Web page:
Jesse S. Mitchell
The rain started suddenly and it began to end as abruptly, coming down in odd streaks and rivulets. Precipitation as ribaldry, Deluge as mockery, the concrete could not absorb it, it just rushed and washed this way and that, aimless, in limbo. The taxi lurched through the clogged streets, and Warwick saw them, two people huddled together in a doorway, asylum seekers, and their faces pressed together, oblivious now that the rain had stopped. The scene looked black and white, sepiatoned, shades of grey, like a Vivian Meier. A binary star system, twin suns locked in gravitational orbit of pure elation. The epicenter of their own galaxy. Warwick felt the way he imagined it felt to be Jean Cocteau, or Mark Rothko, all alone in purgatory rain, adrift in empty space, watching, watching from the edge.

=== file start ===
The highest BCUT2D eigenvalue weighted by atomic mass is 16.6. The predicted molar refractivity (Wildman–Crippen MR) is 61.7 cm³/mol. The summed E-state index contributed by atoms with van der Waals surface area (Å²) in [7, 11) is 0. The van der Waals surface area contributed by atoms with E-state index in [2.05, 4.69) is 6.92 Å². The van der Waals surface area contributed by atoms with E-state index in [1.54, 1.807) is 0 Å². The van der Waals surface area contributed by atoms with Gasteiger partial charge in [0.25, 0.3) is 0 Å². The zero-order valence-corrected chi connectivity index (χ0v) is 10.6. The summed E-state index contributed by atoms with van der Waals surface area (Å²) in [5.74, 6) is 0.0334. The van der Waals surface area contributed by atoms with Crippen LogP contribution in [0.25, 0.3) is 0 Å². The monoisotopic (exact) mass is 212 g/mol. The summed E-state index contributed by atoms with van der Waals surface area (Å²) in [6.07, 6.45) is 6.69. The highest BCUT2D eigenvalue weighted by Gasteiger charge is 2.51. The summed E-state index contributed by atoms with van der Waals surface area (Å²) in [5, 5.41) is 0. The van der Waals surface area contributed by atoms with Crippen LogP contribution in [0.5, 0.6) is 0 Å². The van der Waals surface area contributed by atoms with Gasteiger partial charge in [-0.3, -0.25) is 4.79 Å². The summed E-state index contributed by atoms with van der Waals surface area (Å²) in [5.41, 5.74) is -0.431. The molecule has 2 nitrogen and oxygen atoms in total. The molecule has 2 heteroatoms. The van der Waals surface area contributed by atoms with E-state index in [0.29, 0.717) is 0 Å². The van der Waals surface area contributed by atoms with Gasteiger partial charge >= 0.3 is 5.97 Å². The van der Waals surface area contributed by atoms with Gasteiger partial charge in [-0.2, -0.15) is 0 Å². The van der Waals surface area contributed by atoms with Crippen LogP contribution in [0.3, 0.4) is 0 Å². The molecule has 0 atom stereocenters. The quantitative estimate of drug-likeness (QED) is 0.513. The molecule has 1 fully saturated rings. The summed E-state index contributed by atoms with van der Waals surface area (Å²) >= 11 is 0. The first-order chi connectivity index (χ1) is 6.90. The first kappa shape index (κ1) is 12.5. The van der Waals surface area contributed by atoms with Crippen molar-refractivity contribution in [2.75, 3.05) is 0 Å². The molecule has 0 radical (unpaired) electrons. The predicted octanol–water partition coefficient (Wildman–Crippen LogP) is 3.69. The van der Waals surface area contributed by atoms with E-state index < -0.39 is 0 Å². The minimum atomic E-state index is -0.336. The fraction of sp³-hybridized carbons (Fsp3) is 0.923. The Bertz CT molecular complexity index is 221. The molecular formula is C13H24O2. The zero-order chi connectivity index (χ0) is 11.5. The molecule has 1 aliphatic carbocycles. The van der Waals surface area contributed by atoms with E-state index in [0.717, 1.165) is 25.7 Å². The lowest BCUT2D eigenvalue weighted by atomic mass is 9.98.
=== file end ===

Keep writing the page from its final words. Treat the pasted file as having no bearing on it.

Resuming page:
Because nobody could be the center of an anything, anywhere, without an anybody else.